What I am after in this passage is to exhort us to “Learn to Discern”; learn to distinguish between weeds and wheat. With this discernment, may we exercise a deep humility and Christlike compassion as we follow Jesus, to do His will, and grow to be like Him.
Weeds in the Kingdom
Jesus told them another parable: “The kingdom of heaven is like a man who sowed good seed in his field.”
I want us notice here that Jesus begins to tell us about the Kingdom in the same way as He just told us about the Parable of the Seeds in the earlier section, but there will be enough differences that we can’t just take the Parable of the Seeds as a kind of “key” for this parable, as we’ll find out.
“The kingdom of heaven is like a man who sowed good seed in his field.
But while everyone was sleeping, his enemy came and sowed weeds among the wheat, and went away. When the wheat sprouted and formed heads, then the weeds also appeared.
“The owner’s servants came to him and said, ‘Sir, didn’t you sow good seed in your field? Where then did the weeds come from?’
“‘An enemy did this,’ he replied.
“The servants asked him, ‘Do you want us to go and pull them up?’
“‘No,’ he answered, ‘because while you are pulling the weeds, you may uproot the wheat with them. Let both grow together until the harvest. At that time I will tell the harvesters: First collect the weeds and tie them in bundles to be burned; then gather the wheat and bring it into my barn.’”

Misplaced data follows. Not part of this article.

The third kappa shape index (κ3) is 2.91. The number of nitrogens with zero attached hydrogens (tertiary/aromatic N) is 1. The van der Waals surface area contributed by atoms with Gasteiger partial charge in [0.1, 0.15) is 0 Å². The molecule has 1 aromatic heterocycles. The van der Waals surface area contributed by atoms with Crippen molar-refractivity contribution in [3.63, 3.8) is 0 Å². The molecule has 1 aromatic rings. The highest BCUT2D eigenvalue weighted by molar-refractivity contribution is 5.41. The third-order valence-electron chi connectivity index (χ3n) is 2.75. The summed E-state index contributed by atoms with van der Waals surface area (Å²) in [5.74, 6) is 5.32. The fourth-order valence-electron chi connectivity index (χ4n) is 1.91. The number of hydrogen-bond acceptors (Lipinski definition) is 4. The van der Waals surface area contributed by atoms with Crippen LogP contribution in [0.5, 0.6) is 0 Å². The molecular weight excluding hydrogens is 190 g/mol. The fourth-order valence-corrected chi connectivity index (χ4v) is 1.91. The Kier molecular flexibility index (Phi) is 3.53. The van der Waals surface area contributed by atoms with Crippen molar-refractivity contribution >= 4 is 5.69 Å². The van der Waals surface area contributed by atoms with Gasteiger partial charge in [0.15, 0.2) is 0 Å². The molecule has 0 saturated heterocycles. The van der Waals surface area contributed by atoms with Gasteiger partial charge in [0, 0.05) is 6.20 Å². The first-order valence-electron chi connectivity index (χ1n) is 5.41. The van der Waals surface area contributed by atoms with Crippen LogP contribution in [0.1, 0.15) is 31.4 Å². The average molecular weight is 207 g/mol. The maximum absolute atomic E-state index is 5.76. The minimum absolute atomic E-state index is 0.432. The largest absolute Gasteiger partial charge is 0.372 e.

Jesus stops there and goes on to tell a few more parables of “what the Kingdom of heaven is like” (next week Cheryl will teach) but His disciples came later and asked about this one.
We find some of the pieces of this parable do not have the same meaning as the previous parable; let’s find out:
His disciples came to Jesus and asked, “Explain to us the parable of the weeds in the field.”
“The one who sowed the good seedis the Son of Man [this is Jesus’ nick name for himself]
The field is the world, and the good seed stands for the people of the kingdom.”
In the Parable of the Seeds the seed was the message of the Kingdom (13:19). Phil noted last week that it is the quality of the soil that determines the fruit of the seed. But in this Parable of the Wheat and the Weeds there are some important differences.
The “the good seed” stands for the people of the Kingdom, that is, people who belong to God’s Kingdom. Or I might put it like this: people of the Kingdom are people who respond to the mercy and compassion of Jesus’ call to do His Father’s will, as Dan taught a few weeks ago.